Tips and Tricks

    • Purchase small containers and empty quickly

    • Store in amber bottles or in a dark location

    • Purchase inhibited chemical or add an inhibitor such as BHT

    • Mark peroxide formers with date received

    • Regularly test peroxides formers

    Labels are available from Chemistry Stores, EH&S or ESH.

    Testing Schedule for Peroxide Forming Chemicals Persons using a peroxide forming chemical should manage it according to the recommendations in Table 1.

    Table 1

    Testing and Disposal Requirements for Peroxidizable Chemicals

    (See Appendix 1 for Chemical List) Status of Container Testing & Disposal Requirement

    Opened Test every 6 months; dispose of any chemicals with > or equal to 100 ppm

    peroxides. Unopened Test on or before expiration date and every 6

    months thereafter; dispose of any chemicals with > or equal to 100 ppm peroxides.

    IMPORTANT! Dispose of any chemicals found to have a peroxide concentration greater than or equal to 100 parts per million.

    Suggestions:

    Store perioxide forming chemicals under nitrogren if possible.

    It is recommended that a regular semi-annual testing schedule be set for peroxidizable chemicals (e.g. test all peroxidizable chemicals on January 1st and July 1st).

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    Potentially Explosive Chemicals

    Chemicals stored beyond the recommended shelf life may be used if testing shows peroxide concentrations less than 100 ppm. Testing results shall be recorded on the container. Test all peroxide formers prior to distillation, regardless of age. If peroxides are detected, at any concentration, the solvent shall be treated (see Appendix 3) prior to distilling.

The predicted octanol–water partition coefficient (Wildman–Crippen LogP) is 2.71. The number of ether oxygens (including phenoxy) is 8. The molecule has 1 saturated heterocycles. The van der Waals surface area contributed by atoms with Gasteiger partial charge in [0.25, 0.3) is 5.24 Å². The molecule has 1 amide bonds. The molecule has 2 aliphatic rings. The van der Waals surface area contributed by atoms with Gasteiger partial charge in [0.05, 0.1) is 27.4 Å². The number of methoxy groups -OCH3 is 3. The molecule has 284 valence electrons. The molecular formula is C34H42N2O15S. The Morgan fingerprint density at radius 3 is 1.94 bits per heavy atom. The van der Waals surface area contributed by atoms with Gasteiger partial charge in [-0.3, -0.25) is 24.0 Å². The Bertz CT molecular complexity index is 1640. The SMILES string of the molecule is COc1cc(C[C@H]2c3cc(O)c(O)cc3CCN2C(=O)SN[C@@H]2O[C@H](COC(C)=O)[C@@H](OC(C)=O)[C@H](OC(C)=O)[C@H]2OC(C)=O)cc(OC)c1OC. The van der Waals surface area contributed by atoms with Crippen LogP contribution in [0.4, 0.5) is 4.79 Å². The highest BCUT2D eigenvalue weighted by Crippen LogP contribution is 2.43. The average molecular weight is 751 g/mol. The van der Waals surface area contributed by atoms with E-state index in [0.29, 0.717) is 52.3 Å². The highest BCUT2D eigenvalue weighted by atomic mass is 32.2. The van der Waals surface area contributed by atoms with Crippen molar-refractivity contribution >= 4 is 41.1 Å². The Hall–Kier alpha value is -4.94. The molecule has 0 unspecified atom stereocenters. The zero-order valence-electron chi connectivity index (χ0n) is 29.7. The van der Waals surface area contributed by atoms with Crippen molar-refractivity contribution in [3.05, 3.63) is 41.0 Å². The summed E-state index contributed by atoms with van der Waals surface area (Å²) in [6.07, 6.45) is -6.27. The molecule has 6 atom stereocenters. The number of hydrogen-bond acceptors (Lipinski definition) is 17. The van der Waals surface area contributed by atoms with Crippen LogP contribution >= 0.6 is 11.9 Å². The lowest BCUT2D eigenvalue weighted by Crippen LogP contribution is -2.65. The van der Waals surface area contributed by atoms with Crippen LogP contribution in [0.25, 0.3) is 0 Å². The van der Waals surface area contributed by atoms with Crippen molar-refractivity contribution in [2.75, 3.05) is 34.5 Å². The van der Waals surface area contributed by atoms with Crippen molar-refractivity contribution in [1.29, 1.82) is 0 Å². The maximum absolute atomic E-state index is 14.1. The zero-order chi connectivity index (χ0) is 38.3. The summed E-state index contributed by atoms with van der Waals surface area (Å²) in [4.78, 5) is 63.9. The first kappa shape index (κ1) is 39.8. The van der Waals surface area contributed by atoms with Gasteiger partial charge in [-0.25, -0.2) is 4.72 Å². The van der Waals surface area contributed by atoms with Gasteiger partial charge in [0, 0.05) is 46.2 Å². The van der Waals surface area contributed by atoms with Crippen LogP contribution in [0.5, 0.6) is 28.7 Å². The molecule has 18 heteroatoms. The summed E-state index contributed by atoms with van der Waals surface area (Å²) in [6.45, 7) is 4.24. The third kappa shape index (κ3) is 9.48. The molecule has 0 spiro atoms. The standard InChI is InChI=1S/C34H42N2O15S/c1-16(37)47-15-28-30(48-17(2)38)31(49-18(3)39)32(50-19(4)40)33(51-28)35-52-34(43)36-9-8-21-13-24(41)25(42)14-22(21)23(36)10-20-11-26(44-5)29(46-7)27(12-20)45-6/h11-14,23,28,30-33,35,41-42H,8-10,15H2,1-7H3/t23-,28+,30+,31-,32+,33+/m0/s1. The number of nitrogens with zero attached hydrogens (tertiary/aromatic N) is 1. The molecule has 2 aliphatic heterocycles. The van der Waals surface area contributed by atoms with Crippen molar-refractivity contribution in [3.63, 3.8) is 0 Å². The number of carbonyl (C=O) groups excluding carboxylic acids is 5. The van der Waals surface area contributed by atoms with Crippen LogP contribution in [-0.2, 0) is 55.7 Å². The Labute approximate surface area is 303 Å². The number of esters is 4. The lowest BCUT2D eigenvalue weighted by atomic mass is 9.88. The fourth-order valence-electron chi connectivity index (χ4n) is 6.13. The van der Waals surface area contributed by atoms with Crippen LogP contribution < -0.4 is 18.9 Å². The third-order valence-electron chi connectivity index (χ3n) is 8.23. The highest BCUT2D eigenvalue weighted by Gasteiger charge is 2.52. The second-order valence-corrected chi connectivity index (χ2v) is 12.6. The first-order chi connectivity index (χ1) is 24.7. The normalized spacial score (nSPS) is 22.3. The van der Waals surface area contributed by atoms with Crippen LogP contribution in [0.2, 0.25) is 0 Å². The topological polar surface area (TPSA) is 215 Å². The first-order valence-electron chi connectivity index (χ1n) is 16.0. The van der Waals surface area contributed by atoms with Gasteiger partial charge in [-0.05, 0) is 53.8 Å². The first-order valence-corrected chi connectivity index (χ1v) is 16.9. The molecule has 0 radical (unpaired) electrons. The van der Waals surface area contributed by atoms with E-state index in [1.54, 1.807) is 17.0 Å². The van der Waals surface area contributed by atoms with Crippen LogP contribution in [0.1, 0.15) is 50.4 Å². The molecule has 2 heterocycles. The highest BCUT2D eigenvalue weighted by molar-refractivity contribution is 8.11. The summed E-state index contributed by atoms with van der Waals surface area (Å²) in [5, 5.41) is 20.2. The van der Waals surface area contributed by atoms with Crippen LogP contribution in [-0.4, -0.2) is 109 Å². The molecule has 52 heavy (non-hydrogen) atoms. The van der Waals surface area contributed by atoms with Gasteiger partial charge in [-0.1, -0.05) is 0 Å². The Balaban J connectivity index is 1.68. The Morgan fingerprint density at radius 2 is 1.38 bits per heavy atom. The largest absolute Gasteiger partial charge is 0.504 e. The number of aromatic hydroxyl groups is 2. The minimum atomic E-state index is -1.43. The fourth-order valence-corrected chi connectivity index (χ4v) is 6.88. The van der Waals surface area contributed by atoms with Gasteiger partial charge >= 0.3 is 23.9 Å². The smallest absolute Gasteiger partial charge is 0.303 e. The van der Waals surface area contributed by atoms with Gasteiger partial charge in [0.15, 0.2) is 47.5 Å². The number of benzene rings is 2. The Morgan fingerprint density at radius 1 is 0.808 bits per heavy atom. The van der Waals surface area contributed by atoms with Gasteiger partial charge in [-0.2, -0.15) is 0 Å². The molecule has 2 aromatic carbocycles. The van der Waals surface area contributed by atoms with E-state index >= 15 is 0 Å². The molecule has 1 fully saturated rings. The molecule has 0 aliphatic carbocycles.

IMPORTANT! Never test containers of unknown age or origin. Undated bottles may contain concentrated peroxides, or peroxides may have crystallized in the cap threads, which may explode when opening the bottle. Call EH&S or ESH for managing undated containers.

    Dip Strips Dip strips provide the highest sensitivity and the most accurate quantification of peroxide concentration for routine testing. Furthermore, they are easier, faster, and safer to use than other methods, and they detect a wider range of peroxides than other methods. They are, however, somewhat inconvenient to use for testing nonvolatile solvents, and they have a limited shelf life after the container is opened. Repeated cooling and heating cause condensation that will ruin the strips. Storage under dry, inert atmosphere will prolong the shelf life

    The dip strip method has the advantage of being the most gentle test, an important consideration if the chemical is shock sensitive. It also has another substantial advantage: It can detect, to some extent, dialkyl peroxide, polyperoxides, and cyclic peroxides, compounds that are not efficiently detected by other methods (except, perhaps, the titanium sulfate method) (NOTE: Literature from E. Merck indicates that their test strips will detect hydroperoxides and most higher peroxides, but some polyperoxides may be poorly detected

    E. Merck and Aldric